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Crit Care Med. 2011 Nov;39(11):2413-8. doi: 10.1097/CCM.0b013e31822571b2.

Saddle pulmonary embolism: is it as bad as it looks? A community hospital experience.

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  • 1Division of Pulmonary and Critical Care Medicine, Albert Einstein Medical Center/Thomas Jefferson University School of Medicine, Philadelphia, PA, USA.



Saddle pulmonary embolism represents a large clot and a risk for sudden hemodynamic collapse. However, the clinical presentation and outcomes vary widely. On the basis of the findings of right heart dysfunction on echocardiograms, computed tomography angiography, or cardiac enzyme elevation, some argue for the use of thrombolytics or catheter thrombectomy even for hemodynamically stable patients.


To investigate the outcomes and management of patients with saddle pulmonary embolism, including radiographic appearance (estimate of clot burden) and echocardiographic features.




This study is a retrospective evaluation of all patients with computed tomography angiography positive for pulmonary embolism from June 1, 2004, to February 28, 2009. Two radiologists selected those with saddle pulmonary embolism and evaluated the clot burden score. The clinical information, echocardiography, treatments, and outcomes of these patients were extracted via chart review. Saddle pulmonary embolism was found in 37 of 680 patients (5.4%, 95% confidence interval 4% to 7%) with documented pulmonary embolism on computed tomography angiography. For patients with saddle pulmonary embolism, the median age was 60 yrs and 41% were males. Major comorbidities were neurologic (24%), recent surgery (24%), and malignancy (22%). Transient hypotension occurred in 14% and persistent shock in 8%. One patient required mechanical ventilation. Echocardiography was performed in 27 patients (73%). Right ventricle enlargement and dysfunction were found in 78% and elevated pulmonary artery systolic pressure in 67%. Computed tomography angiography demonstrated a high median pulmonary artery clot burden score of 31 points. The median right ventricle to left ventricle diameter ratio was 1.39. Inferior vena cava filters were placed in 46%. Unfractionated heparin was administered in 33 (87%) and thrombolytics in four (11%). The median hospital length of stay was 9 days. Two of 37 saddle pulmonary embolism patients (5.4%) died in the hospital (95% confidence interval 0.7% to 18%).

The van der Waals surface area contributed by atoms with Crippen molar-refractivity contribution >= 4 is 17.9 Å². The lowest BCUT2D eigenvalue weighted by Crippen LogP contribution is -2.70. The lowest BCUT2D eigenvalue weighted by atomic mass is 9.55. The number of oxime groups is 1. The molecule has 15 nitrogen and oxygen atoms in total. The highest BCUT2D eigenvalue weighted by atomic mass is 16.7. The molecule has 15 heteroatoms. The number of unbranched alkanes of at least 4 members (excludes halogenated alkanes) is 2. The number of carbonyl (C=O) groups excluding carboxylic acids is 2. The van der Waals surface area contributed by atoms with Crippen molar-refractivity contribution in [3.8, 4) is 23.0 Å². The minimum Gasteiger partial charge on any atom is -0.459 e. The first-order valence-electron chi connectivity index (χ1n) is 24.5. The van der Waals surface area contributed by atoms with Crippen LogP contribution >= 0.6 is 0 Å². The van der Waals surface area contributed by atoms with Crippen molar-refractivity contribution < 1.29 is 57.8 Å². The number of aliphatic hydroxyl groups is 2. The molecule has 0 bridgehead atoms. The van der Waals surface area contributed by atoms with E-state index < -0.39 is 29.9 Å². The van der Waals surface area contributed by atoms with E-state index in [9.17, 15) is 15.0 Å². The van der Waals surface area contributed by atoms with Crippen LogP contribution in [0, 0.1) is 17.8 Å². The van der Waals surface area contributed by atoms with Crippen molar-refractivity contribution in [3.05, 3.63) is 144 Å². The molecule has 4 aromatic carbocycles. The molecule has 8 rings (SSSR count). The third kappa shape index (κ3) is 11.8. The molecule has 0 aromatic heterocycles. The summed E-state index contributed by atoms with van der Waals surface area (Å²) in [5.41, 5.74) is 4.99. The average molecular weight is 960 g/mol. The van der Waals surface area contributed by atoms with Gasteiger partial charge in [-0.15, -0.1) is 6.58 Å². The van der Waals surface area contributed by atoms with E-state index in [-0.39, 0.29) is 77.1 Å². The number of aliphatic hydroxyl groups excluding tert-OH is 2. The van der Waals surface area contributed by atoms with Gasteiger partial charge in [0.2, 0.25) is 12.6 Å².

Most patients with saddle pulmonary embolism found on computed tomography angiography responded to the standard management for pulmonary embolism with unfractionated heparin. Although ominous in appearance, most patients with saddle pulmonary embolism are hemodynamically stable and do not require thrombolytic therapy or other interventions.

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